High up on the rocky sandstone range of Carnarvon Station Reserve, a dozen cameras wait like silent sentinels. Activated by movement, they snap away at the furred, scaled and feathered creatures that happen by: busy little pebble mound mice, an inquisitive rock rat, slow-moving freckled monitors, dingoes and flighty bronze‑wing pigeons.
While these images are wonderfully affirming that years of careful conservation management on Carnarvon Station is providing sanctuary for our irreplaceable native animals, the cameras are there to record the presence of a particularly rare and elusive mammal: the northern quoll.
Like many of Australia’s smaller mammals, the nationally endangered northern quoll has suffered an alarming decline in numbers over the last 200 years. Widespread habitat destruction and degradation, more frequent and hotter fires, feral predators like cats and foxes, and possibly disease, have all taken their toll. However, the northern quoll’s decline has been particularly sharp in places invaded by cane toads.
. Copyright Frank Woerle / AUSCAPE. All rights reserved.
About the size of a small cat, the feisty and carnivorous northern quoll eats insects, but it will also hunt the occasional frog. When a northern quoll happens across a cane toad it will normally bite the back of its neck – where the cane toad’s toxins are exuded.
The northern quoll has little or no resistance to these toxins, and populations tend to rapidly disappear in a particular area soon after cane toads arrive.
Introduced into Australia in 1935, cane toads have rapidly spread across Queensland, and more recently into the Northern Territory. They are now one of the most abundant vertebrates in northern Australia, and are found in nearly every habitat.
This means there are now only isolated places – like high up on central Queensland’s Carnarvon Range – where the northern quoll can live and safely breed in a relatively cane toad-free environment.
Murray Haseler is an Ecologist with Bush Heritage. He’s spent a good deal of his professional career working in and around the Carnarvon Range, where Carnarvon Station Reserve is located.
The cane toad is implicated in the decline of the northern quoll
and many other species. Photo Cathy Zwick.
“It’s ideal habitat up there for the northern quoll: shrubby and ‘bouldery’ with plenty of cover from feral predators. It’s flat enough for water to pool, but not really enough to support any large numbers of cane toads.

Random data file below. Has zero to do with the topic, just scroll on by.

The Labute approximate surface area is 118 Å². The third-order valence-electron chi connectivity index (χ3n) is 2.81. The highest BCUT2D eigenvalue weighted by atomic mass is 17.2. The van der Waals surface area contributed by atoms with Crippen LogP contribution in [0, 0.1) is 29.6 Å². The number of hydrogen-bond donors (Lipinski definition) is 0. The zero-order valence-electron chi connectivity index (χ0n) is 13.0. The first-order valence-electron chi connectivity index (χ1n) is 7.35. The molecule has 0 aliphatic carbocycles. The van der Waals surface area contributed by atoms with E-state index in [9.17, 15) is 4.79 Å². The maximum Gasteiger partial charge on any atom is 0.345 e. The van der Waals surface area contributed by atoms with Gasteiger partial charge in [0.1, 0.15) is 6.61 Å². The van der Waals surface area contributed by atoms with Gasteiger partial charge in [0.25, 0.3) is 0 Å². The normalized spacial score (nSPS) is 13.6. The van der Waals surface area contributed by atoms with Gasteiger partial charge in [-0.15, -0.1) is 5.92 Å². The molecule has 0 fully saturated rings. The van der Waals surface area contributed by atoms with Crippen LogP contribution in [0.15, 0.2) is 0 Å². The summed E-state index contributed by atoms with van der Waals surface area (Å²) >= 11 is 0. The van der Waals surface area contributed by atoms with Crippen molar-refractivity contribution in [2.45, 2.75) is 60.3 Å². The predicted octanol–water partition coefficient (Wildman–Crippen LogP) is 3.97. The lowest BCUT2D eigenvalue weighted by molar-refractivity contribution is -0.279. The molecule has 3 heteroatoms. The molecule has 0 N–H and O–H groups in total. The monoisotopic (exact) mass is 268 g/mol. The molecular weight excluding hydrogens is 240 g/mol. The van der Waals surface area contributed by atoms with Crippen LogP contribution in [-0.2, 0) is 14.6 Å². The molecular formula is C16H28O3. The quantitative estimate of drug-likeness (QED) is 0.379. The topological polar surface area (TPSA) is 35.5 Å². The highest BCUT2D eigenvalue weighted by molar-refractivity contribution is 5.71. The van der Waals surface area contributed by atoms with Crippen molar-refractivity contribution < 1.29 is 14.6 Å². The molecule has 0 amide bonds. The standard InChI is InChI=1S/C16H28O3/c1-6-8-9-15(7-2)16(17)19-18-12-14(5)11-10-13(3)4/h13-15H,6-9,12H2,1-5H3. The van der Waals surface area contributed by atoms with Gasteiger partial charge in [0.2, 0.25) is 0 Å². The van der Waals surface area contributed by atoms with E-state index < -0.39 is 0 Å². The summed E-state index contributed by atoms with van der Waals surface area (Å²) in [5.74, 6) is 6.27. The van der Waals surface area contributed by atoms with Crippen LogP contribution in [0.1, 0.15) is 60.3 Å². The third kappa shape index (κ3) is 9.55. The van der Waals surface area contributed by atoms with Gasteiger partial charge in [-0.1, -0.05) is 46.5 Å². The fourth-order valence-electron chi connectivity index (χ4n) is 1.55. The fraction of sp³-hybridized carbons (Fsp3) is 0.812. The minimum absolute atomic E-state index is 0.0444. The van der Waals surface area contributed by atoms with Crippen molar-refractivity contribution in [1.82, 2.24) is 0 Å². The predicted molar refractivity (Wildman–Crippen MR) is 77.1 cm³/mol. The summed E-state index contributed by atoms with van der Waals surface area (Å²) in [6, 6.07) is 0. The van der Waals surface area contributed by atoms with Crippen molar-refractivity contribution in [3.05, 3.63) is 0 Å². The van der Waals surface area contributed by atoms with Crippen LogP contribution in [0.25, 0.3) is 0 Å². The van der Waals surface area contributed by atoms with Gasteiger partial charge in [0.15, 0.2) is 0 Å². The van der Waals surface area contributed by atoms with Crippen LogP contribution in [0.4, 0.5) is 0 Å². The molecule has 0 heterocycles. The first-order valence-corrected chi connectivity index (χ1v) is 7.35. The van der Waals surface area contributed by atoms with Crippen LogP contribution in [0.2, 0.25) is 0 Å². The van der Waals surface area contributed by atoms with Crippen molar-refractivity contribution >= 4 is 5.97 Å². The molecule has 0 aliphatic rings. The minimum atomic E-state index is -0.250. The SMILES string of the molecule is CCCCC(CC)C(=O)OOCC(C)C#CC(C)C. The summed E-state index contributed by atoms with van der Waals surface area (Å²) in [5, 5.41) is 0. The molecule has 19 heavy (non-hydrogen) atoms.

“Northern quolls can survive without water most of the year, but they need good access to it during the breeding season (a synchronised two-week period usually between May and July) when the females are lactating.”
Temporary rocky pools are enough for the quolls but may not be enough for the toad. The wet years recently may have had the quolls knocked back to their highest refuges, the dry ones likely to follow now may see them gain some ground back.
It’s likely that a number of northern quoll populations are surviving on the Carnarvon Range, and one or two of them may actually be on Carnarvon Station.
During the Bush Blitz in 2014, Carnarvon Reserve Manager Chris Wilson and BHP employee Ellen Couchman set up a sensor camera, watched by Murray Haseler. Photo Alison Wilson..
“Last year on Carnarvon Station, we brought in some specially trained quoll sniffer dogs to see if they could track down breeding areas using their scent,” says Murray. “We worked them in the general area where we had the last confirmed northern quoll sighting, with positive indications, so this is where we’ve set up more cameras to get the corroborating evidence we need.”
To improve the odds of catching a northern quoll on camera, Murray has set up small ‘bait holders’ – boxes (that curious animals can’t open) filled with peanut butter, honey, oats and fish oil.
Rocky outcrops on Carnarvon are ideal habitat for the northern quoll
. Photo Wayne Lawler / EcoPix.
Checking and moving the movement-activated cameras and collecting the images is a time-consuming exercise in rugged habitats scattered through high hills. The best areas are away from tracks and can only be accessed on foot. But as Murray is very keen to point out, all the effort is worth it.
“If we can confirm a breeding population up there, we’re really getting somewhere. We can start observing them and understanding what’s working for them, and what might be adversely affecting them.”
“Once we have some answers, then we can start to do something to really help them.”
Carnarvon Station Reserve was acquired in 2001 with the assistance of the Australian Government under the Natural Heritage Trust’s National Reserve System Program, and an anonymous donor.